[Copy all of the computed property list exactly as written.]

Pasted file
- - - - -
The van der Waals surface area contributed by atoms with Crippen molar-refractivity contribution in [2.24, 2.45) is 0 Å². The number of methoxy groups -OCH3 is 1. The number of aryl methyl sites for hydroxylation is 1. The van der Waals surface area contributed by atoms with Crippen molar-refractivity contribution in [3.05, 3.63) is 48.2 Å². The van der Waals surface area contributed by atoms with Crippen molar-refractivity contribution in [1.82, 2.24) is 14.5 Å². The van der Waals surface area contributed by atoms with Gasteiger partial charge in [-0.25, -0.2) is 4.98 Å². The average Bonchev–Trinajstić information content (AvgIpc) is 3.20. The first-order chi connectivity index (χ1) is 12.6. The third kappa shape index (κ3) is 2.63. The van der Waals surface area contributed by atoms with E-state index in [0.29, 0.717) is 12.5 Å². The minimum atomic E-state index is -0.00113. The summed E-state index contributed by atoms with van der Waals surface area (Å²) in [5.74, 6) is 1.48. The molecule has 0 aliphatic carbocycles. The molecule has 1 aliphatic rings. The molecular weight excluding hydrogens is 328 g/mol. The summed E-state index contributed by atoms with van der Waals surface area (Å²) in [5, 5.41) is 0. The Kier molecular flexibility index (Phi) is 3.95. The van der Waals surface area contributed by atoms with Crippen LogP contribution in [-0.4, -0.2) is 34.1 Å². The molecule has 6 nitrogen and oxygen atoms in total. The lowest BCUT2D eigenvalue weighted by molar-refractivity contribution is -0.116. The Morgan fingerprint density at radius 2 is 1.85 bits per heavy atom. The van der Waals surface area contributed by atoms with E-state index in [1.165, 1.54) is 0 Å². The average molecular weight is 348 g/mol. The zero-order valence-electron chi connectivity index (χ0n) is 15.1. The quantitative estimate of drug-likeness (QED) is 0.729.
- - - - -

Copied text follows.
The van der Waals surface area contributed by atoms with Crippen molar-refractivity contribution in [2.24, 2.45) is 0 Å². The number of methoxy groups -OCH3 is 1. The number of aryl methyl sites for hydroxylation is 1. The van der Waals surface area contributed by atoms with Crippen molar-refractivity contribution in [3.05, 3.63) is 48.2 Å². The van der Waals surface area contributed by atoms with Crippen molar-refractivity contribution in [1.82, 2.24) is 14.5 Å². The van der Waals surface area contributed by atoms with Gasteiger partial charge in [-0.25, -0.2) is 4.98 Å². The average Bonchev–Trinajstić information content (AvgIpc) is 3.20. The first-order chi connectivity index (χ1) is 12.6. The third kappa shape index (κ3) is 2.63. The van der Waals surface area contributed by atoms with E-state index in [0.29, 0.717) is 12.5 Å². The minimum atomic E-state index is -0.00113. The summed E-state index contributed by atoms with van der Waals surface area (Å²) in [5.74, 6) is 1.48. The molecule has 0 aliphatic carbocycles. The molecule has 1 aliphatic rings. The molecular weight excluding hydrogens is 328 g/mol. The summed E-state index contributed by atoms with van der Waals surface area (Å²) in [5, 5.41) is 0. The Kier molecular flexibility index (Phi) is 3.95. The van der Waals surface area contributed by atoms with Crippen LogP contribution in [-0.4, -0.2) is 34.1 Å². The molecule has 6 nitrogen and oxygen atoms in total. The lowest BCUT2D eigenvalue weighted by molar-refractivity contribution is -0.116. The Morgan fingerprint density at radius 2 is 1.85 bits per heavy atom. The van der Waals surface area contributed by atoms with E-state index in [1.165, 1.54) is 0 Å². The average molecular weight is 348 g/mol. The zero-order valence-electron chi connectivity index (χ0n) is 15.1. The quantitative estimate of drug-likeness (QED) is 0.729.